When Scot McCloughan came to Washington in January, he drew up the plan for 2015. He knew that quarterback Robert Griffin III was likely to struggle at times and that the other two options at QB, Kirk Cousins and Colt McCoy had their limitations as well. His plan was to bolster the Redskins’ ability to move the ball on the ground and to stop the run on defense. That would make the Redskins less dependent on whatever flawed quarterback was behind center to stay competitive in games.
While Griffin, the designated starter, has been struggling, the ground-based strategy has been working through two preseason games.
With the usual caveats here that during the preseason many stats are compiled with and against backup players and many who will be cut before they have a chance to be backups, the Redskins are averaging 166 yards rushing per game. They ran for 153 yards in the preseason opener and followed that up with 179 on the ground against the Lions.
Four running backs have been splitting up most of the time. Alfred Morris, who will be the primary runner when the season starts on September 13, has 11 carries for 52 yards. He should probably leave his helmet at home for the last two preseason games; there is no reason for him to play as he clearly is ready for the regular season.
The leading rusher during the preseason is Matt Jones (13 carries/82 yards), followed by Trey Williams (17/67) and Chris Thompson (10/65). Jay Gruden was pleased with the performance of all three young backs after Thursday’s game against the Lions.
“Matt Jones continues to hit the hole the way we want him to – hard,” said Gruden. “He gets through the second level, he’s a problem. Trey makes some excellent runs. And of course, Chris Thompson continues to do what he’s been doing throughout camp. Very exciting to see those backs step up and make some plays.”
Not only is the production of the runners exciting, it’s necessary.
“You know when you’re not protecting your quarterback that great and your passing game is not working so good, it’s nice to rely on a good strong running game,” said Gruden. “That’s what sparked us – the running game got us a couple big hits there. Got us some good positive field position – we did some good things.”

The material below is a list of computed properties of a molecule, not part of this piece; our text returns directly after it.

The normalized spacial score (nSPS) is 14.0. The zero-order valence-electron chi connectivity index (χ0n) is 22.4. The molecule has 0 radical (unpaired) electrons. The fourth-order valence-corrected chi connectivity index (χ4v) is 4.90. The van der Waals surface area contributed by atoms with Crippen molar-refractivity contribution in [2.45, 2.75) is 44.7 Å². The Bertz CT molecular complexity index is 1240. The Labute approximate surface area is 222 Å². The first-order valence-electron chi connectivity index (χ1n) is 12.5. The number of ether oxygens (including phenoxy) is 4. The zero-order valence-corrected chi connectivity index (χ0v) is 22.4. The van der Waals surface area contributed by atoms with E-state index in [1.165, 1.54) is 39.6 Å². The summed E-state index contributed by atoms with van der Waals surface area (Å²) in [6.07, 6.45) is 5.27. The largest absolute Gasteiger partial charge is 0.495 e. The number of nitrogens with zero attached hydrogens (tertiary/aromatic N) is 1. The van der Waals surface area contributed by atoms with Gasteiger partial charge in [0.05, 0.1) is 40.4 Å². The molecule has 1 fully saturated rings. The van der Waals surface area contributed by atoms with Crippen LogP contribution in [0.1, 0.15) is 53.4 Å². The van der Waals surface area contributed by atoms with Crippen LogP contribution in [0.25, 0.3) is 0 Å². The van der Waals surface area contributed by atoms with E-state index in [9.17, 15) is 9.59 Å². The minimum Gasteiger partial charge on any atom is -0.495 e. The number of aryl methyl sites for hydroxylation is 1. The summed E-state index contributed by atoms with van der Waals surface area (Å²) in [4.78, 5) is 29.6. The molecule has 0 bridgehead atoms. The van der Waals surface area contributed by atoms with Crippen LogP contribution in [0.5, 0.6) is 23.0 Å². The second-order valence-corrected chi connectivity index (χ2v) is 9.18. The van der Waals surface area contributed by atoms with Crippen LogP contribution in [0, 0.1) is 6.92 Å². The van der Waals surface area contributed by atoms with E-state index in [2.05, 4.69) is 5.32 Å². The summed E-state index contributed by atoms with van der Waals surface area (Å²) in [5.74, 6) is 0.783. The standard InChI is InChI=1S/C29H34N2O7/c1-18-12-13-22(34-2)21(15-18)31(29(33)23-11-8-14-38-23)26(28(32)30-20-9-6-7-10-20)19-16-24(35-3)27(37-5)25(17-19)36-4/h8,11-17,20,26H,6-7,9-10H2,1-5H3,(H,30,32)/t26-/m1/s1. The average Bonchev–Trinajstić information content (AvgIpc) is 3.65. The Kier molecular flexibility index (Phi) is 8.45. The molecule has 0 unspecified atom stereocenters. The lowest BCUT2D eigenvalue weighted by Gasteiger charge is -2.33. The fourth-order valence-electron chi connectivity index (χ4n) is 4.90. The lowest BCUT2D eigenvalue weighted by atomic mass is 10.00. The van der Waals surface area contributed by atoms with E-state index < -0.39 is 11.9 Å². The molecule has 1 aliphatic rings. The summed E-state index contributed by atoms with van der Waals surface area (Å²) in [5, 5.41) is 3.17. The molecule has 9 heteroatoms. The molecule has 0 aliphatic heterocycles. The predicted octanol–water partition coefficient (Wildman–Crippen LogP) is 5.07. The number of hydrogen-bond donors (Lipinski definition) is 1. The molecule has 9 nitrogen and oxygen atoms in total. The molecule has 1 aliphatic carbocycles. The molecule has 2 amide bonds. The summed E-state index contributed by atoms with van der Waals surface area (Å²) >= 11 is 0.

Not only are the Redskins moving the ball on the ground, they are stopping the run on defense. Opponents have a total of 91 yards rushing in two games and have averaged just 2.8 yards per play.
They added some size and strength up front with free agents Terrance Knighton and Stephen Paea. They join Jason Hatcher on the front line. Hatcher likes the new players’ mindsets as much as their physical strength.
“The guys up from, the want-to, the attitude,” Hatcher said after the game on Thursday. “You’ve got to stop the run to rush the quarterback. We’ve got great guys. I’m not the best run stopper but I do take pride when I’m in there.”
Hatcher also likes the new one-gap scheme that coordinator Joe Barry has installed.
“We’re just really attacking the line of scrimmage, knocking people back and disrupting in the backfield,” said Hatcher. “That takes a big toll on the offensive line, guys getting off the ball instead of last year we were just kind of shuffling sideways. It’s a great scheme, I’m really enjoying it.”
Again, it’s only preseason. We won’t know how well the Redskins’ running game and rush defense will stand up over 60 minutes with front-line players in the game until at least a few weeks into the regular season. But looking at what we know right now, it’s so far, so good.